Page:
Open Doors-Webisode 6: Self-Care and Professionalism-Clip 11A
Hope Bailey: I'm surprised at how tired I am at the end of the day. I feel like I'm taking care of everyone -
- the babies and the family. What can I do to take care of myself?
Amanda Perez: And we have a response here, from an experienced provider, as well.
Michelle Blowe: In the beginning, I would visit the city center water fountain to decompress, before I tended to my own family. I would walk. I would read. And sometimes I would even take a nap. And it did a world of good for me and my family. Now, during the day, I do deep breathing, and I don't sweat the small things.
I tell myself: "You are not Superwoman who can save the world, but you are a super woman who can help families make positive changes by building positive, trusting relationships.
Amanda: We have another input here from a family childcare provider.
Virginia Dee: I exercise every day, and I also eat what I'm supposed to eat. I eat with the children, so I eat what they're eating, and we eat a very healthy diet. And I try to get enough sleep, but that's the hard part is going to sleep early enough.
Amanda: So, we heard lots of specific strategies from folks there. Rosalba, what would you say is an important way to take care of yourself as a staff person?
Rosalba Perez: I think it's important, first of all, to understand that this is hard work and looking for signs of stress. We do our best to look for those signs in our staff when they're stressed and to be able to support them and to provide them with mental-health services, as well as other services that they need. It is important for the staff to understand that these services are not only targeted to families, but it's also targeted to the staff. You are part of a community. You are part of this built-in, strong foundation, and we are here to support you.
Amanda: I love the way that you phrased that, that they're not just for the families, they're also available to staff. Mary Ann, what would you add?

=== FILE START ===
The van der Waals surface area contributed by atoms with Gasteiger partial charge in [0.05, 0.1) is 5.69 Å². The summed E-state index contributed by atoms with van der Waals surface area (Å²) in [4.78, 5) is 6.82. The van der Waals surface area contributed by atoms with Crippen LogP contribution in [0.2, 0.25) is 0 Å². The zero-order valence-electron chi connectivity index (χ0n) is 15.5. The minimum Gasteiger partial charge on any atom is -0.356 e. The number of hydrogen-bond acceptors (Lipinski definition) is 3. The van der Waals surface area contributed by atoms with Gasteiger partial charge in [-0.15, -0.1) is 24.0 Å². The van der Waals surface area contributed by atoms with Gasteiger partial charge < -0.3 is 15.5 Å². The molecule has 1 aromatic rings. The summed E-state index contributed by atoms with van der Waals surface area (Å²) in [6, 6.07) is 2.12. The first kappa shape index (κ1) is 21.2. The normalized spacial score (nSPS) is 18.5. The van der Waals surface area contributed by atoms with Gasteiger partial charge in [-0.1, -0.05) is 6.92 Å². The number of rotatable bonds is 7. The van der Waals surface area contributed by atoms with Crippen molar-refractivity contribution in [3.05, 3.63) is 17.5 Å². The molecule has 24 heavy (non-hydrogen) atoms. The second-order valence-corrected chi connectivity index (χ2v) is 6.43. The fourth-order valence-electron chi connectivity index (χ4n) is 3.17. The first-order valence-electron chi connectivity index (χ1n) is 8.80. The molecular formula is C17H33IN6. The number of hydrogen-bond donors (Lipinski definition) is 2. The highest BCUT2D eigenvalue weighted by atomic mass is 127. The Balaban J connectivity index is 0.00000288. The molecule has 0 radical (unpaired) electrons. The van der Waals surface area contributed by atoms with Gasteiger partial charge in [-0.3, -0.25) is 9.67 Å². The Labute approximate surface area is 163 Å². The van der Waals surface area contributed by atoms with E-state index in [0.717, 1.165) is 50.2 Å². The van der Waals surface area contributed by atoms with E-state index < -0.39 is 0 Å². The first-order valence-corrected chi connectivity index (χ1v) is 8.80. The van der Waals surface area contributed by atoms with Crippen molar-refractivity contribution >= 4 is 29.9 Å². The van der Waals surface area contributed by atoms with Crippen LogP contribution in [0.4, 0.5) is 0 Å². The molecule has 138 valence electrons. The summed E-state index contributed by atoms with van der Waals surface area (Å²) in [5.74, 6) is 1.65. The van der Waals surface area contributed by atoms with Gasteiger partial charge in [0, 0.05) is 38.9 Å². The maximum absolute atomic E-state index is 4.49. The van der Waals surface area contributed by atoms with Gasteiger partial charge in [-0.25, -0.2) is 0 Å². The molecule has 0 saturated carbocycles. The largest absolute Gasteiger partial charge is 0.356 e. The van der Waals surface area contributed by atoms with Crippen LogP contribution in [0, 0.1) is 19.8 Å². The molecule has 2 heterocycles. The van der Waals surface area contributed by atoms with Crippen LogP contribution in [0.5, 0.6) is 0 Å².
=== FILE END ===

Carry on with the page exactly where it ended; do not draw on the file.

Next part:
Mary Ann Cornish: I think taking care of yourself is so important and being able to find ways to stay focused and just getting a good balance. Sometimes, you feel like you're isolated -- you're in this all by yourself. And I think staff also feel that way, but once they sit down and talk with other staff, they realize, "Well, I'm going through the same thing. You know, I should have talked to you two months ago before I went home feeling overwhelmed." So, just being able to share challenges, share concerns, and kind of decompress with each other is just as important.
Amanda: But it's interesting, right, because every individual staff person will have a really different way of dealing with stress and really trying to figure out what that is for you, what it is that's gonna be helpful to you, as you're sort of monitoring for these signs. We have another question here from a new provider. Let's listen.
Moneth McCrory: I feel really responsible in this job. It's a little scary. What if I'm missing something? Families are relying on me.
Amanda: So, that's a big question, and before you all respond, let's listen to Dan Bonior, who's a Home Visitor from Maine.
Dan Bonior: Trusting yourself to take on these responsibilities is one tool that you can have in your toolbox when things get a little difficult. But it's also good to accept the idea that as caring and as professional as you are, sometimes you might need some help. It's important to have a network of other professionals that you go to when you need some information or advice. And because you have good support, you know who to talk to and who to go to for resources and information.
Ask your co-workers to be in your network. Advocate to your program managers and your supervisors for good training and good supervision. Meet with other agencies. Attend team meetings for your families. Reach out and call another professional to share information. Having a good team behind you and knowing when to use that team will make our job just a little bit less scary.